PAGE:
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Defending life
from conception to natural death


News, 5 September 2000

5 September 2000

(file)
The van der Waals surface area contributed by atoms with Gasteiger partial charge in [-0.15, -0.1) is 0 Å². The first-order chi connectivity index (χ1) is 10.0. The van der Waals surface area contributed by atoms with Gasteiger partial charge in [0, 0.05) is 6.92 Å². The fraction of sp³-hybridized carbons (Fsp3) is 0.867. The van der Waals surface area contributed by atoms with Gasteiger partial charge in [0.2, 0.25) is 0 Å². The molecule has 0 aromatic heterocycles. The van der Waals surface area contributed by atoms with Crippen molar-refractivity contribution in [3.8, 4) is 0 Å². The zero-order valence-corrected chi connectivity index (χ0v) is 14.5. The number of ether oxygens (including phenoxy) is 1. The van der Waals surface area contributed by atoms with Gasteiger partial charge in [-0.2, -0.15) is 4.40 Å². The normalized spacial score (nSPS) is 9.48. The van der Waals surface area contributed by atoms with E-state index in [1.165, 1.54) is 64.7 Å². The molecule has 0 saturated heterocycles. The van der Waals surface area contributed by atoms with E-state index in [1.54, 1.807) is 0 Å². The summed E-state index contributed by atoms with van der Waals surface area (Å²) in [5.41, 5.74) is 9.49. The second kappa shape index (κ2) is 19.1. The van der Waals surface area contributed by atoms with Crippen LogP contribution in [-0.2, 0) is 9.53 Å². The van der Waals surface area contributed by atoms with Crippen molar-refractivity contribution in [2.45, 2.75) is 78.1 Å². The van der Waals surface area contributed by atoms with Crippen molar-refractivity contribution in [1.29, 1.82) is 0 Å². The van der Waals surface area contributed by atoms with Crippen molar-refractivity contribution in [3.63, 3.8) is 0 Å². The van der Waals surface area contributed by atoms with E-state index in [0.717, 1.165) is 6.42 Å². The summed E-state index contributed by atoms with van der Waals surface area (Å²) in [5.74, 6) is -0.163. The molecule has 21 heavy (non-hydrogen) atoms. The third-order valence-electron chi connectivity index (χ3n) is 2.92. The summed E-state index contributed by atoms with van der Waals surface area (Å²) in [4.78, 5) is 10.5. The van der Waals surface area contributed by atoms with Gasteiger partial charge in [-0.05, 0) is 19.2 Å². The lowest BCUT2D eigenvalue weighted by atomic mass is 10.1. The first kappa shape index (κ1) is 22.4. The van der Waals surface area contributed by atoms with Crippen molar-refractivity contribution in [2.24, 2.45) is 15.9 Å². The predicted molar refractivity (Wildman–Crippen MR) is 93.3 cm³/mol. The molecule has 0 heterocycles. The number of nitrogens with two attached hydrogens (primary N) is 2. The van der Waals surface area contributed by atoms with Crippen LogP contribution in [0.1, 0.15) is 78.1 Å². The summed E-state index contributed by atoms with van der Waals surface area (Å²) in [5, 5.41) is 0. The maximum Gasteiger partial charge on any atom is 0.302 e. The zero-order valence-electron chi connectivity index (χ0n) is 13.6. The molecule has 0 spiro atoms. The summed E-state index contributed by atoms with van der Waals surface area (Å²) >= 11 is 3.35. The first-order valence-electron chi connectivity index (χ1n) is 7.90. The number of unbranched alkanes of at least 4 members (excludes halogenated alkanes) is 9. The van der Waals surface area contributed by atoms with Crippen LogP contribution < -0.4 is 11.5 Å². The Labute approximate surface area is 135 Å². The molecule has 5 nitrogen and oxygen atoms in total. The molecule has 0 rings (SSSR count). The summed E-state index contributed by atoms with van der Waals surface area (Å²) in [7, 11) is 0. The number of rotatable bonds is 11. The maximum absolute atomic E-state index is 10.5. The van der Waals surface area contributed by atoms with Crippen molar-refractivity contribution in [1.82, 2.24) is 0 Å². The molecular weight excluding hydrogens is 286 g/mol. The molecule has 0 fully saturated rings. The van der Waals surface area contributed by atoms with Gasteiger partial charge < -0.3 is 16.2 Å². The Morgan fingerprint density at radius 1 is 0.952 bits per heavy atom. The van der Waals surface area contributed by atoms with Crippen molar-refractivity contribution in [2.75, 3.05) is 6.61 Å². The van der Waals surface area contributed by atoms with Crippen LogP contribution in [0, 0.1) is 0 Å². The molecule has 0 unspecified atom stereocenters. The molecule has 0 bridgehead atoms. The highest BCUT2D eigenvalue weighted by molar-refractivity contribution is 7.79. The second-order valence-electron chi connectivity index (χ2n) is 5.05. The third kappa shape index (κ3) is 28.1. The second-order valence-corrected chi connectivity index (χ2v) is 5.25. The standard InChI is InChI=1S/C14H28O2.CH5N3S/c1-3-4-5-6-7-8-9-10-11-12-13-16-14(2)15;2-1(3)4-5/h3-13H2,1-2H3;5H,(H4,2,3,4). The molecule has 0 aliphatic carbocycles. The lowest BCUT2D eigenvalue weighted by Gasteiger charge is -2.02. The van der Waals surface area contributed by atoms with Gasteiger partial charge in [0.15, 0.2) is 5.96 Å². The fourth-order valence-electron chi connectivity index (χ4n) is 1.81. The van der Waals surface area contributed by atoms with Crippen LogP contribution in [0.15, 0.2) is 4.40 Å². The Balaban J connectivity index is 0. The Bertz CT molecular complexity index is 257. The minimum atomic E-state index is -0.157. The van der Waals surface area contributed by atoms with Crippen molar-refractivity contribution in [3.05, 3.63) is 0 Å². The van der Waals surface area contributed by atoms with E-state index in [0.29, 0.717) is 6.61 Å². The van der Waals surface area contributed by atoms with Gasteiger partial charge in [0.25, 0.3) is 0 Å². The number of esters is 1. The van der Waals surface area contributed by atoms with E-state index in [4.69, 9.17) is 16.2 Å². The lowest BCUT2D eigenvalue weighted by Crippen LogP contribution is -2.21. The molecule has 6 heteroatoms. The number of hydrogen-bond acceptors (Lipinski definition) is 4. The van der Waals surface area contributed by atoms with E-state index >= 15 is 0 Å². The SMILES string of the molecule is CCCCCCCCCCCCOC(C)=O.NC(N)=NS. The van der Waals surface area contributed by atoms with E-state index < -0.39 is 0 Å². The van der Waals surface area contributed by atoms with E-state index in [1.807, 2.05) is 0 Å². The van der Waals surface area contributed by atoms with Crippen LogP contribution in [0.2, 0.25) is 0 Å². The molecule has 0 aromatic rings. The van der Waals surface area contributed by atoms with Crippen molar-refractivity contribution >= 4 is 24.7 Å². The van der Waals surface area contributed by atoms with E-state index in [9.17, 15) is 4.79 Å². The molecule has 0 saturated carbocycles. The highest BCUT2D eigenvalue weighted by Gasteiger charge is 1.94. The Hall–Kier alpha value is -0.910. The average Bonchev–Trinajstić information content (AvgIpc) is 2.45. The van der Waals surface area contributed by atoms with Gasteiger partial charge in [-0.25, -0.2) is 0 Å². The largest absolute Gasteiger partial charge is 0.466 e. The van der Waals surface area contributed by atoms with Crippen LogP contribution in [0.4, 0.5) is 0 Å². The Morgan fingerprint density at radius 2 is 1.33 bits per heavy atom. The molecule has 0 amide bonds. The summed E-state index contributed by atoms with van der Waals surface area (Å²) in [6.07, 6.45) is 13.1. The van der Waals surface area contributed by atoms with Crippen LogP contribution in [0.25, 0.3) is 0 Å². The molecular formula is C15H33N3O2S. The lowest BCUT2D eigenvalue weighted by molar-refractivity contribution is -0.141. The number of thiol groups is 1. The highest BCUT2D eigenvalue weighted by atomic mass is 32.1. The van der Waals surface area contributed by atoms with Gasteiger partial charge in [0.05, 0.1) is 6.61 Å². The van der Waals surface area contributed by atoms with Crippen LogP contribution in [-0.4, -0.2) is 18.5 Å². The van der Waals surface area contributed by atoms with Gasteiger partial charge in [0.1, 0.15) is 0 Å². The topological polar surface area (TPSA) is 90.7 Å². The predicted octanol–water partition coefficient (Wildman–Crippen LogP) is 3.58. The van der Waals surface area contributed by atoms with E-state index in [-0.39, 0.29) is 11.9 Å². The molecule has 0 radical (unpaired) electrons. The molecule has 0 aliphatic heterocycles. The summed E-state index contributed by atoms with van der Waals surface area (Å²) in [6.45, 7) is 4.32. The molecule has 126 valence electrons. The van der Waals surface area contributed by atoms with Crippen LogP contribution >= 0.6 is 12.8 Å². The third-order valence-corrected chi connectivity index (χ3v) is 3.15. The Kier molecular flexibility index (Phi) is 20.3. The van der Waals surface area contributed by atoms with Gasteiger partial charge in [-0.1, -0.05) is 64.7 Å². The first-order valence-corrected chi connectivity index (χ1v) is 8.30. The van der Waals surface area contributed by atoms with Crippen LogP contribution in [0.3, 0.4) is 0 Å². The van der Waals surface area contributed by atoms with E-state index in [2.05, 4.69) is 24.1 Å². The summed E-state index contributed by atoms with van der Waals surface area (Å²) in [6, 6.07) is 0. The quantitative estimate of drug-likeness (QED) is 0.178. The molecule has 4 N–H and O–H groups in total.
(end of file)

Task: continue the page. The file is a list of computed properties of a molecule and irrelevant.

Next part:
5 September 2000 New guidelines governing 'do not resuscitate' orders (DNRs) in British hospitals have been announced by the government. The list of criteria, drawn up by the Resuscitation Council with the support of the Royal College of Nursing and the British Medical Council, stipulate four circumstances in which a DNR order may be appropriate: if resuscitation is unlikely to succeed, if a mentally competent patient had clearly expressed a wish not to be resuscitated, if an advanced notice or so-called living will exists to the effect that resuscitation should not be attempted, or if resuscitation is likely to lead to a poor quality of life and so is not in the patient's best interests. The chief executives of National Health Service trusts will become personally responsible for policy regarding DNRs and a non-executive trust director will oversee the issuing of such orders. Furthermore, a new Commission for Health Improvement will conduct regular hospital inspections to assess the DNR decisions. Every hospital has been asked to implement a resuscitation policy by next April which involves both patients and their relatives, in order to address concerns at news that DNRs have been issued by junior doctors without consultation. Gordon Lishman, director general of Age Concern, welcomed the guidelines and said: "The fact that the resuscitation policy will be available to patients, families and carers and will be audited and monitored will reassure the public." [The Independent and Daily Telegraph, 5 September] A doctor from Great Ormond Street hospital for children in London is examining the two Siamese twins, Jodie and Mary, today and will report back to the Court of Appeal tomorrow. The doctor in charge of the twins, referred to only as Doctor B, has revealed that Mary, the weaker twin, had been lying completely passively with her eyes closed, but now opens her right eye occasionally and has begun to suck, although she can't feed. John Kitchingman, a lawyer for the twins' parents, has said that if the present appeal fails, the case will be taken to the House of Lords or to the European Court of Human Rights. [Guardian Unlimited&BBC News Online, 5 August] A judge in Massachusetts, USA, has decided that an unborn child should be given the same recognition as any other child under the state's child care and protection laws. Kenneth P Nasif, a judge at Attleboro Juvenile Court, used the laws to order a pregnant woman into a secure health facility after she refused to undergo a medical examination. The woman, Rebecca Corneau, is thought to be about eight months pregnant and belongs to a religious group which allegedly prohibits medical intervention to save the lives of newly born infants. [Washington Post, etc., 1 September; from Pro-Life Infonet]

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